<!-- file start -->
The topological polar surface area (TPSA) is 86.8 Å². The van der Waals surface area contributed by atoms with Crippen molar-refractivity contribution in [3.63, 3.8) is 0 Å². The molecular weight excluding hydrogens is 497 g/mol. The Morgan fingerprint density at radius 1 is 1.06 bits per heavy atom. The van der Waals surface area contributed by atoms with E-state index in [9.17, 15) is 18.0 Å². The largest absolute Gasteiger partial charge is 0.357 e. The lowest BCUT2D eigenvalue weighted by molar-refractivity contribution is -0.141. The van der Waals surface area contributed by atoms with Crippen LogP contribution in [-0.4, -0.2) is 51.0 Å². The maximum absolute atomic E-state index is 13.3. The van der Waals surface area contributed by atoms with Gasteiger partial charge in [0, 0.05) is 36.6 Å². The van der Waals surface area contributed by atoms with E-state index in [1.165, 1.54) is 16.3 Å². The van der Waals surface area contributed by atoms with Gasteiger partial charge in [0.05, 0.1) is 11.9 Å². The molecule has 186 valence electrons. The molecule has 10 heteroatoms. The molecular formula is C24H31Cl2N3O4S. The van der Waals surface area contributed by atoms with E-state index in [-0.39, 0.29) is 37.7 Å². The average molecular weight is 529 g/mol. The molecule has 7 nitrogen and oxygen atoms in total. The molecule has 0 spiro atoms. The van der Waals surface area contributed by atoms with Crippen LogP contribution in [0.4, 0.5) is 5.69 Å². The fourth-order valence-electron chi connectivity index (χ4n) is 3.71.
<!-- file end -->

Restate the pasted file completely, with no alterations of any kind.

The topological polar surface area (TPSA) is 86.8 Å². The van der Waals surface area contributed by atoms with Crippen molar-refractivity contribution in [3.63, 3.8) is 0 Å². The molecular weight excluding hydrogens is 497 g/mol. The Morgan fingerprint density at radius 1 is 1.06 bits per heavy atom. The van der Waals surface area contributed by atoms with E-state index in [9.17, 15) is 18.0 Å². The largest absolute Gasteiger partial charge is 0.357 e. The lowest BCUT2D eigenvalue weighted by molar-refractivity contribution is -0.141. The van der Waals surface area contributed by atoms with Crippen LogP contribution in [-0.4, -0.2) is 51.0 Å². The maximum absolute atomic E-state index is 13.3. The van der Waals surface area contributed by atoms with Gasteiger partial charge in [0, 0.05) is 36.6 Å². The van der Waals surface area contributed by atoms with E-state index in [1.165, 1.54) is 16.3 Å². The van der Waals surface area contributed by atoms with Gasteiger partial charge in [0.05, 0.1) is 11.9 Å². The molecule has 186 valence electrons. The molecule has 10 heteroatoms. The molecular formula is C24H31Cl2N3O4S. The van der Waals surface area contributed by atoms with E-state index in [-0.39, 0.29) is 37.7 Å². The average molecular weight is 529 g/mol. The molecule has 7 nitrogen and oxygen atoms in total. The molecule has 0 spiro atoms. The van der Waals surface area contributed by atoms with Crippen LogP contribution in [0.4, 0.5) is 5.69 Å². The fourth-order valence-electron chi connectivity index (χ4n) is 3.71.